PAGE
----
Second Nature

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Last Updated on May 8, 2015, by eNotes Editorial. Word Count: 336

In SECOND NATURE, Alice Hoffman tells as inventive a story as she did in SEVENTH HEAVEN (1990) and TURTLE MOON (1992). Again, by inserting an alien element into a static society, she forces her characters to confront their world and themselves. This time the outsider is Stephen, who has been reared by wolves in the Michigan wilderness. Rescuing him from a Manhattan hospital, the tender-hearted Robin Moore takes Stephen to her nearby island home, where she conceals him until he is ready to enter local society.

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Nevertheless, Robin underestimates the power of nature, which propels the two into a passionate love affair, while at the same time beckoning Stephen back to the wilderness. The very natural passion of jealousy also motivates Robin’s estranged husband Roy Moore, a police officer, to look for something in Stephen’s past which could discredit him. If he is found to be the missing “Wolf Man,” Stephen will lose his freedom. Still another threat comes from a member of one of the island’s most respected families, who commits a series of sadistic killings and casts the blame on Stephen. Here the weakness of civilization becomes evident. Only Stephen can catch the scent of blood on the murderer, and finally, only Stephen, applying the law of the pack, can punish him. Now much wiser, Roy ignores his own law in order to help Stephen escape from the island and begin his journey to Michigan. SECOND NATURE is a joy to read, convincing, exciting, and thought- provoking. In this novel, Hoffman again admits the power of evil but optimistically asserts that even within a corrupting civilization, good can prevail.

Sources for Further Study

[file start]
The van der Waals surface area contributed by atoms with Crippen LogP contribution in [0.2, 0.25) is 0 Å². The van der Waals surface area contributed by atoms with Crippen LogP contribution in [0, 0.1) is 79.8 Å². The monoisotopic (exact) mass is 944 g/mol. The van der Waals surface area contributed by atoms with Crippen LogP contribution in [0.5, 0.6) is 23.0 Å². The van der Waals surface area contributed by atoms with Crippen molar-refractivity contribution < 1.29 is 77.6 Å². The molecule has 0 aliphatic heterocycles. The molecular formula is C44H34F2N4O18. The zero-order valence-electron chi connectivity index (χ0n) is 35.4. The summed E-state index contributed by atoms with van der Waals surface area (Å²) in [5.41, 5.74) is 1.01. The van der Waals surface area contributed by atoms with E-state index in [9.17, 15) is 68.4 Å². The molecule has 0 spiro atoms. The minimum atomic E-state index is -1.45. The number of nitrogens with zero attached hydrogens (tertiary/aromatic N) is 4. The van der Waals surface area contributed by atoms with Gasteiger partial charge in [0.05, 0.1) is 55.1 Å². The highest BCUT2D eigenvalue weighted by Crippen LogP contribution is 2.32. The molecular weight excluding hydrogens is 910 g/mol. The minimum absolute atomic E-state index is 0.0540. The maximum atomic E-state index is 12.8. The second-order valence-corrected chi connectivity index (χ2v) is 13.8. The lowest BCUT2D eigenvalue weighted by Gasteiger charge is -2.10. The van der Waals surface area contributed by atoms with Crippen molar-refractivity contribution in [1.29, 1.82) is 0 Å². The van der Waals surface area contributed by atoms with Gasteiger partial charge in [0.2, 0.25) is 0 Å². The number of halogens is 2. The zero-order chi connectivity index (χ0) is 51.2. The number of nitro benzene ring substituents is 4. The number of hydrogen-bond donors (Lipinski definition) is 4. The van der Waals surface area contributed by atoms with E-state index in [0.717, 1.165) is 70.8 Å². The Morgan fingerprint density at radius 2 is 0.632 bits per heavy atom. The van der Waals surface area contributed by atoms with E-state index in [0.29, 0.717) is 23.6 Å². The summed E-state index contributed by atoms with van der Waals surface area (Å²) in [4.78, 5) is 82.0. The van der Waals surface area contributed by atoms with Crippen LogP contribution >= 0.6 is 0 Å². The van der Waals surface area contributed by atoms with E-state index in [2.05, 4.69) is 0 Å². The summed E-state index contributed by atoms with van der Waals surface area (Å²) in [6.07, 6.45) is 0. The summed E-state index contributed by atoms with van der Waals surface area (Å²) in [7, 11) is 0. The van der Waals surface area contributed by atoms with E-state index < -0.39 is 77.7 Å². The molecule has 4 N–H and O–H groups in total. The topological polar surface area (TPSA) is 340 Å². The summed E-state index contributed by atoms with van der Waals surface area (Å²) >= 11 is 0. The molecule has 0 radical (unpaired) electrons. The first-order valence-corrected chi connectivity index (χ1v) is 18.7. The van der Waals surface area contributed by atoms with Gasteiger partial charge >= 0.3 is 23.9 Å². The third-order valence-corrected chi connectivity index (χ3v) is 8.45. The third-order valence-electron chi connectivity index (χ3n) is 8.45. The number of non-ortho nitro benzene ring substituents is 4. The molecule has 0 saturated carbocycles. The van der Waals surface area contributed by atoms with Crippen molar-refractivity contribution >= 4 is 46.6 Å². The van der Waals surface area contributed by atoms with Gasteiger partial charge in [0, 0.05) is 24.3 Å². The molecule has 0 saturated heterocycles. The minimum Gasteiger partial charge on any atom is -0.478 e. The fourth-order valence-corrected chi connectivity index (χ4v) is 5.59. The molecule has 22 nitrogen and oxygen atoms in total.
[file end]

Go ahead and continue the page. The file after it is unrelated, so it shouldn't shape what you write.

Booklist. XC, December 15, 1993, p. 723.

The Christian Science Monitor. March 14, 1994, p. 17.

Kirkus Reviews. LXI, December 1, 1993, p. 1480.

Library Journal. CXIX, February 1, 1994, p. 112.

Los Angeles Times. March 25, 1994, p. E6.

The New York Times Book Review. XCIX, February 6, 1994, p. 13.

The New Yorker. LXX, April 11, 1994, p. 99.

Publishers Weekly. CCXL, November 29, 1993, p. 53.

The Times Literary Supplement. March 25, 1994, p. 21.

The Washington Post Book World. XXIV, January 30, 1994, p. 2.

Second Nature

Download PDF Print Page Citation Share Link

Last Updated on May 8, 2015, by eNotes Editorial. Word Count: 1947

In such earlier novels as Seventh Heaven (1990) and Turtle Moon (1992), Alice Hoffman demonstrated her belief that within everyday life exist all the possibilities of loathing and love, selfishness and self-sacrifice, degradation and redemption. As in those works, the characters in Second Nature are confronted with moral choices and spiritual possibilities. Now, however, they must make decisions not only between good and evil but also between two worlds, one simple and primitive, the other civilized, complex, and essentially corrupt.

Appropriately, the story begins in New York City, which can be considered either the pinnacle of civilization or the ultimate expression of its ills. The protagonist, Robin Moore, has driven in from the small island in Nassau County where she lives in order to talk with her brother, Stuart Aaron, about their grandfather Richard Aaron, who made a home for his grandchildren when their parents died but who now, at ninety-one, is daily becoming more difficult. At the hospital where Stuart’s office is located, Robin sees the famous “Wolf Man.” After being found in a trap in Michigan’s Upper Peninsula wilderness, he was brought to New York for physical treatment and psychological evaluation. It is known that he spent his formative years with wolves. Since the Wolf Man will not respond to researchers’ questions, it has been decided that he is not fit to live in society. When Robin sees him, he is in the process of being transferred to a mental institution, where presumably he will spend the rest of his life. When Robin speaks to him, evidently the Wolf Man recognizes a sympathetic spirit, and for the first time he speaks, pleading to be rescued. Robin cannot turn her back on this strange but appealing creature; she spirits him out of the hospital and takes him home with her.